Dancing on the Inside

In a village in coastal Tamil Nadu, three men wearing white kurta pyjamas and green turbans walk along the seaside with daflis in their hands singing a devotional Islamic song: "Give us love, ya Allah, give us tender care, ya Allah." We then see two sisters in headscarves in a boat in the backwaters of Alleppey, singing songs about religious figures such as Yusuf (Joseph) and Musa (Moses). The girls are Mappilapattu singers from coastal Kerala, who sing and recount stories from mythologies. This genre of Islamic folk music arrived when Persian rulers came to India around seventh century AD. We see silhouettes of ocean waves and in the backdrop are fishermen in boats.

A kaleidoscopic opening shot reveals 'Sama: Muslim Mystic Music of India' by documentary filmmaker Shazia Khan. After six months of intensive research Khan started shooting the film in early 2012. It was completed in three months, keeping to 12-15 hour schedules a day. The film travels across India, exploring how mystic music absorbs cultures and flavours, yet retains its original texture. Sama... shows the scope of Islamic culture in India, its contacts and conflicts with indigenous elements, particularly Hinduism.
Khan grew up in different parts of the country, which helped her learn about Islamic mystic music and how its origins had less to do with religion, and more to do with a sense of identity. "I had being toying with this idea for many months. When we finally put pen to paper, I realised it was the only way in which we can see what unites India, even if we had to take a religious route," she says.
The film includes the shrine of Khwaja Moinuddin Chishti in Ajmer, the Manganiyar community in Jodhpur, the shrine of Ajan Pir in Majuli, Assam and the Baul Fakir Music Fest in Kolkata. Each rendezvous with the respective folk musicians is interspersed with cinematic visuals of the area. The grandiose forts of Jodhpur sport the Manganiyar community who speak of singing devotional Hindu songs for the royal family. They also sing Sufi qawwalis at dargahs in the evenings, as they are Islamic by birth. The leafy forests and bamboo huts of Assam act as a beautiful backdrop as we learn about the Assamese Zikr — a melodic call to god that has been practised by Muslim families for generations. The message of the Zikr is Islamic but the music is borrowed from the Hindu Vaishnavite sect.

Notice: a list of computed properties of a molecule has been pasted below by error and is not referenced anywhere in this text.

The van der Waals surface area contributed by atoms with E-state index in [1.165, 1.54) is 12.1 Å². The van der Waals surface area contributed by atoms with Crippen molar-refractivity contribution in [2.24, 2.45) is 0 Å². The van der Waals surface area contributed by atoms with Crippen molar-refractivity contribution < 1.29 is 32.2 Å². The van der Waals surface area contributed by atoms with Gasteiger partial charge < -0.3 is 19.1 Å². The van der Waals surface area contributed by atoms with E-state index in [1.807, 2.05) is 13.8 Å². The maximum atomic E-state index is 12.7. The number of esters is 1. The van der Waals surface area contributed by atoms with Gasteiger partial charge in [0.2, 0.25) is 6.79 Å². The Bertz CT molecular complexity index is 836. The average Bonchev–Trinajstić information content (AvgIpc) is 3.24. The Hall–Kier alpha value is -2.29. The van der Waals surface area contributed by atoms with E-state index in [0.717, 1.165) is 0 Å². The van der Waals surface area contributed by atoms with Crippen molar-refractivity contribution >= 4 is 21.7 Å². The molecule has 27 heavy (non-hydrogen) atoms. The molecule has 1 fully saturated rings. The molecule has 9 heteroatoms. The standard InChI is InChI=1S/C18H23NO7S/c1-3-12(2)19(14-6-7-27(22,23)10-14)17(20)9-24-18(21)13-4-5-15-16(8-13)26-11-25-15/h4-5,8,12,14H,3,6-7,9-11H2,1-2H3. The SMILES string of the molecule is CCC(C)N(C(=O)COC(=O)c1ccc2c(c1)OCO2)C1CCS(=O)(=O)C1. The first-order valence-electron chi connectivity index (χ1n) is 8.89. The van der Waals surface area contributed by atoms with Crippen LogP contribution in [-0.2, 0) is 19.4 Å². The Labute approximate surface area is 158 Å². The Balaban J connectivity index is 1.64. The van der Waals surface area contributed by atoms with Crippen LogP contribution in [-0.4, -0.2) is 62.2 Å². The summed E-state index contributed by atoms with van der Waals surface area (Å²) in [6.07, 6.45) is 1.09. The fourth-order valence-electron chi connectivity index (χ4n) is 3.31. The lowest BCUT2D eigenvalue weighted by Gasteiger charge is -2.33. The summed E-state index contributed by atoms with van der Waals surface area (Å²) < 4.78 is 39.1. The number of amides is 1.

Offering an almost boastful series of visuals of the Indian landscape was an intentional move on Khan's part. "I wanted a sense of resonance with the audience across the world, where I could show the culture, landscape and multi-ethnicity of my country. Through the film we've also been able to show how geographically, different regions play an important part in influencing music customs," she says. Khan, who is originally from Srinagar, is also the cinematographer of the film.
Perhaps an interview with Sufiana Kalam musician, Aabid Tibetbakal, at the shrine in Anantnag, Kashmir, describes the beauty of mystic music. His face appears tranquil as if in a meditative trance. Surrounding him is a misty river bank and a wooden plank upon which musicians are playing Sufi music. While we learn about how Sufiana Kalam music is an amalgamation of 54 music notes from India, Iran and even Carnatic, Tibetbakal says, "The practice of sama (audition gatherings) and music is like a rosary. Man carries it within his being. It's a sort of music that gives you peace, placates your soul, not just a temporary respite."
Swetha Ramakrishnan
The Indian Express
15 November 2013
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